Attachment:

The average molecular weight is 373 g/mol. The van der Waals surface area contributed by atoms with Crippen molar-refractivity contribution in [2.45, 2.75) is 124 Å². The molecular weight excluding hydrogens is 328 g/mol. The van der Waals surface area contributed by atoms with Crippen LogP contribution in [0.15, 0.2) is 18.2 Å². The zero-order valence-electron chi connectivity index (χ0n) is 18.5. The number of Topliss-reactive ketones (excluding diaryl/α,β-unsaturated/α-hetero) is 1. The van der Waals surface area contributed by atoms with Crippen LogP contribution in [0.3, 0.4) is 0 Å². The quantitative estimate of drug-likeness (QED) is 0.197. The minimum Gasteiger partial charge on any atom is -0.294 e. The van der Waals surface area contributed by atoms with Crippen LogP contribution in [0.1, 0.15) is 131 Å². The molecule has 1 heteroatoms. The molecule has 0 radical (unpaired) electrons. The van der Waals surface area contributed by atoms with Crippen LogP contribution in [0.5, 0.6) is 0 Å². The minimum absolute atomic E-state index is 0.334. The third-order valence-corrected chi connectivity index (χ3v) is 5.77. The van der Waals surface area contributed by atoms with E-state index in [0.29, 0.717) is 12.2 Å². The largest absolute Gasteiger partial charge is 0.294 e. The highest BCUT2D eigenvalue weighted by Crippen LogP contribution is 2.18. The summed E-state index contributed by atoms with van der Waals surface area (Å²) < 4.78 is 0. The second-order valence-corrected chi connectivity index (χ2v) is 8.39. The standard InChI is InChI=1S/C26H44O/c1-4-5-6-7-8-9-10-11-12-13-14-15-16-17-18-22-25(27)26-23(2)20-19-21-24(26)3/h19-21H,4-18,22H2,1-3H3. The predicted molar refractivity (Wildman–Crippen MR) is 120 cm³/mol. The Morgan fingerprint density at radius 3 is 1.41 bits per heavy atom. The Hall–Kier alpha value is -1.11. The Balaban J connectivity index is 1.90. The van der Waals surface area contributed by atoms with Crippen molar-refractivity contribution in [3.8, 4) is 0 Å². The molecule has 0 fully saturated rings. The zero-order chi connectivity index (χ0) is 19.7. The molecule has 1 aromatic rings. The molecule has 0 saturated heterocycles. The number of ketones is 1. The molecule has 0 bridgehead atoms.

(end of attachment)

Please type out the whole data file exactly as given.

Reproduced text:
The average molecular weight is 373 g/mol. The van der Waals surface area contributed by atoms with Crippen molar-refractivity contribution in [2.45, 2.75) is 124 Å². The molecular weight excluding hydrogens is 328 g/mol. The van der Waals surface area contributed by atoms with Crippen LogP contribution in [0.15, 0.2) is 18.2 Å². The zero-order valence-electron chi connectivity index (χ0n) is 18.5. The number of Topliss-reactive ketones (excluding diaryl/α,β-unsaturated/α-hetero) is 1. The van der Waals surface area contributed by atoms with Crippen LogP contribution in [0.3, 0.4) is 0 Å². The quantitative estimate of drug-likeness (QED) is 0.197. The minimum Gasteiger partial charge on any atom is -0.294 e. The van der Waals surface area contributed by atoms with Crippen LogP contribution in [0.1, 0.15) is 131 Å². The molecule has 1 heteroatoms. The molecule has 0 radical (unpaired) electrons. The van der Waals surface area contributed by atoms with Crippen LogP contribution in [0.5, 0.6) is 0 Å². The minimum absolute atomic E-state index is 0.334. The third-order valence-corrected chi connectivity index (χ3v) is 5.77. The van der Waals surface area contributed by atoms with E-state index in [0.29, 0.717) is 12.2 Å². The largest absolute Gasteiger partial charge is 0.294 e. The highest BCUT2D eigenvalue weighted by Crippen LogP contribution is 2.18. The summed E-state index contributed by atoms with van der Waals surface area (Å²) < 4.78 is 0. The second-order valence-corrected chi connectivity index (χ2v) is 8.39. The standard InChI is InChI=1S/C26H44O/c1-4-5-6-7-8-9-10-11-12-13-14-15-16-17-18-22-25(27)26-23(2)20-19-21-24(26)3/h19-21H,4-18,22H2,1-3H3. The predicted molar refractivity (Wildman–Crippen MR) is 120 cm³/mol. The Morgan fingerprint density at radius 3 is 1.41 bits per heavy atom. The Hall–Kier alpha value is -1.11. The Balaban J connectivity index is 1.90. The van der Waals surface area contributed by atoms with Crippen molar-refractivity contribution in [3.8, 4) is 0 Å². The molecule has 0 fully saturated rings. The zero-order chi connectivity index (χ0) is 19.7. The molecule has 1 aromatic rings. The molecule has 0 saturated heterocycles. The number of ketones is 1. The molecule has 0 bridgehead atoms.